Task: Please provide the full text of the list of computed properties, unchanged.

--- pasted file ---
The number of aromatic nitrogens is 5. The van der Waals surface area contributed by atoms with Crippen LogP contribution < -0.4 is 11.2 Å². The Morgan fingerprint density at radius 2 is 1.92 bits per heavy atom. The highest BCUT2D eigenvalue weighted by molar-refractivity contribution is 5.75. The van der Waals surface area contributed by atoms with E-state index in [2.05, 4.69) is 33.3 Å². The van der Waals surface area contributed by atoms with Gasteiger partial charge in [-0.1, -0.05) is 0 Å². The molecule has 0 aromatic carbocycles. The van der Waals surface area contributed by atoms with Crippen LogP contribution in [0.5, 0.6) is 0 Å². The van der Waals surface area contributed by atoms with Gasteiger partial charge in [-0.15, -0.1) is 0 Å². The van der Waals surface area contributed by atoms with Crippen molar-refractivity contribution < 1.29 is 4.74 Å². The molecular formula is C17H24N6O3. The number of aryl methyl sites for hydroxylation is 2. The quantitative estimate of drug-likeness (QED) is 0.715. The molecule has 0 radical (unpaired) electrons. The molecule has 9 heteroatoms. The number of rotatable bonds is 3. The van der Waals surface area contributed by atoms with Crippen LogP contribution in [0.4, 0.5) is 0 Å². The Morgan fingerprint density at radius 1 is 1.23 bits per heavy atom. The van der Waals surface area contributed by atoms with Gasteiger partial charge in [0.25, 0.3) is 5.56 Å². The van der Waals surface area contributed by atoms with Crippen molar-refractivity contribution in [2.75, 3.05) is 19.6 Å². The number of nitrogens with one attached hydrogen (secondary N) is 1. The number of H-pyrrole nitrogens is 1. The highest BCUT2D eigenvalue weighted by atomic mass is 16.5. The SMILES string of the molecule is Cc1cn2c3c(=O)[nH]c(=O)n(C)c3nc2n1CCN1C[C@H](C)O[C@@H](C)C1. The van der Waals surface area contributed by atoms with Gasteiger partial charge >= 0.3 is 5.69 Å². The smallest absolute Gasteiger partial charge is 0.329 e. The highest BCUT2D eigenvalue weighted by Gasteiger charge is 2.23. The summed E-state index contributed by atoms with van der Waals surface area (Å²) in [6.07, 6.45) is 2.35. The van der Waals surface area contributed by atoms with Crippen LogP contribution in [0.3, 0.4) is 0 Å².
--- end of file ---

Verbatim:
The number of aromatic nitrogens is 5. The van der Waals surface area contributed by atoms with Crippen LogP contribution < -0.4 is 11.2 Å². The Morgan fingerprint density at radius 2 is 1.92 bits per heavy atom. The highest BCUT2D eigenvalue weighted by molar-refractivity contribution is 5.75. The van der Waals surface area contributed by atoms with E-state index in [2.05, 4.69) is 33.3 Å². The van der Waals surface area contributed by atoms with Gasteiger partial charge in [-0.1, -0.05) is 0 Å². The molecule has 0 aromatic carbocycles. The van der Waals surface area contributed by atoms with Crippen LogP contribution in [0.5, 0.6) is 0 Å². The van der Waals surface area contributed by atoms with Gasteiger partial charge in [-0.15, -0.1) is 0 Å². The van der Waals surface area contributed by atoms with Crippen molar-refractivity contribution < 1.29 is 4.74 Å². The molecular formula is C17H24N6O3. The number of aryl methyl sites for hydroxylation is 2. The quantitative estimate of drug-likeness (QED) is 0.715. The molecule has 0 radical (unpaired) electrons. The molecule has 9 heteroatoms. The number of rotatable bonds is 3. The van der Waals surface area contributed by atoms with Crippen LogP contribution in [0.4, 0.5) is 0 Å². The Morgan fingerprint density at radius 1 is 1.23 bits per heavy atom. The van der Waals surface area contributed by atoms with Gasteiger partial charge in [0.25, 0.3) is 5.56 Å². The van der Waals surface area contributed by atoms with Crippen molar-refractivity contribution in [2.75, 3.05) is 19.6 Å². The number of nitrogens with one attached hydrogen (secondary N) is 1. The number of H-pyrrole nitrogens is 1. The highest BCUT2D eigenvalue weighted by atomic mass is 16.5. The SMILES string of the molecule is Cc1cn2c3c(=O)[nH]c(=O)n(C)c3nc2n1CCN1C[C@H](C)O[C@@H](C)C1. The van der Waals surface area contributed by atoms with Gasteiger partial charge >= 0.3 is 5.69 Å². The smallest absolute Gasteiger partial charge is 0.329 e. The highest BCUT2D eigenvalue weighted by Gasteiger charge is 2.23. The summed E-state index contributed by atoms with van der Waals surface area (Å²) in [6.07, 6.45) is 2.35. The van der Waals surface area contributed by atoms with Crippen LogP contribution in [0.3, 0.4) is 0 Å².